Chachka (Trinket clone)
Chachka is born!
Chachka is an Adafruit Trinket CLONE built from the ATtiny85 microcontroller. Because it is a current Adafruit product, it has a training guide and its own support forum and lots of sample code. All of this means that like an Uno clone, the Chachka will be well supported with firmware and libraries and other users.
The Trinket in itself, is not expensive. But hacking is not about expense, it is about exercising total control over the hack. It is about dominance. Your soldering iron is not just for soldering but it is a lance to strike for freedom for open source hardware: the ultimate hacker treasure. Building your own clone from scratch is a great feeling.
The hardware schematics are here:
The firmware is here:
This is an advanced project and you will need soldering skills as well as software skills and a level of competency necessary to install bootloaders on the ATtiny series of Atmel microcontrollers. You will need an AVR-ISP programmer or the knowledge of how to configure and use your UNO in the ArduinoISP mode.
Building your Chachka
You will need a piece of scrap perfboard, the width is 0.50 inches x 2.0 inches (approx.) Approximately 1/3 inch of the perfboard will be under the USB Male “A” connector. With a hobby knife or rotary tool, the board needs to be shaped so that the metal shell “ears” can be crimped around the board. The 4 USB leads from the shell should be positioned on top of the perfboard so that you can wire the zeners and resistors in this area. Keep the connections neat and short – we will coat the entire area later with quick-set epoxy. For now, make certain your soldering is done cleanly and is done rapidly to avoid damage to the Zener diodes.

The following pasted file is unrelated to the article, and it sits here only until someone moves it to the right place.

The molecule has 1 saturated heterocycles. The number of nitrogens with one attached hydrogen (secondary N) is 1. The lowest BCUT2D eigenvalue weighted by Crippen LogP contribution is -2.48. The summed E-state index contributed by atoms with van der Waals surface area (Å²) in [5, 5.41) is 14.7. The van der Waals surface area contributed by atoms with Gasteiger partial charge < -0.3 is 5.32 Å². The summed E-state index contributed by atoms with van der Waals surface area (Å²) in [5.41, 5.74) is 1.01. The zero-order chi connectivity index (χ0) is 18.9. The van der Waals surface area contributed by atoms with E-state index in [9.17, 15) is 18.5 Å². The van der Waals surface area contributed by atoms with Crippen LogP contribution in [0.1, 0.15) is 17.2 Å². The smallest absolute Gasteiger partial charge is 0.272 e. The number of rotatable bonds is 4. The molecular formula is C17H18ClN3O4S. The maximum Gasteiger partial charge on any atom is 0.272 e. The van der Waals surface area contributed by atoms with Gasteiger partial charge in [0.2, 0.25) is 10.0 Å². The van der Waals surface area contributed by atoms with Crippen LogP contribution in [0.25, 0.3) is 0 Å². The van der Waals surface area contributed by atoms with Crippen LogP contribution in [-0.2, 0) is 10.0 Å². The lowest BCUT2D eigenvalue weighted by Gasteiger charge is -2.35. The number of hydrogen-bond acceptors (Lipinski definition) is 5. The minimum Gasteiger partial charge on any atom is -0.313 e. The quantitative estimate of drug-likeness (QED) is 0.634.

Note: Adafruit uses a 1500 Ohm pull-up resistor. I specified an 1800 Ohm value. I have seen values in other articles as high as 2200 Ohm and lower than 1500 Ohm. Feel free here to deviate and use the exact Adafruit value (or as close as common values will allow) or use the value I specified based on a couple of years of V-USB and tiny85 bench experience.
Note: As the completed Chachka will be inserted and removed numerous times from the PC, you want to take extra care with mechanical construction. The epoxy coating will generally be adequate to avoid flexing to the degree that solder joints will break away, but good initial mechanical construction will certainly help prolong the life of the Chachka.
Note: If this is your first V-USB project, you may definitely wish to use an 8-pin DIP socket for your tiny85 microcontroller. I have found that the socket, while adding cost, can prevent massive hair loss. Your option.
For more detail: Chachka (Trinket clone)
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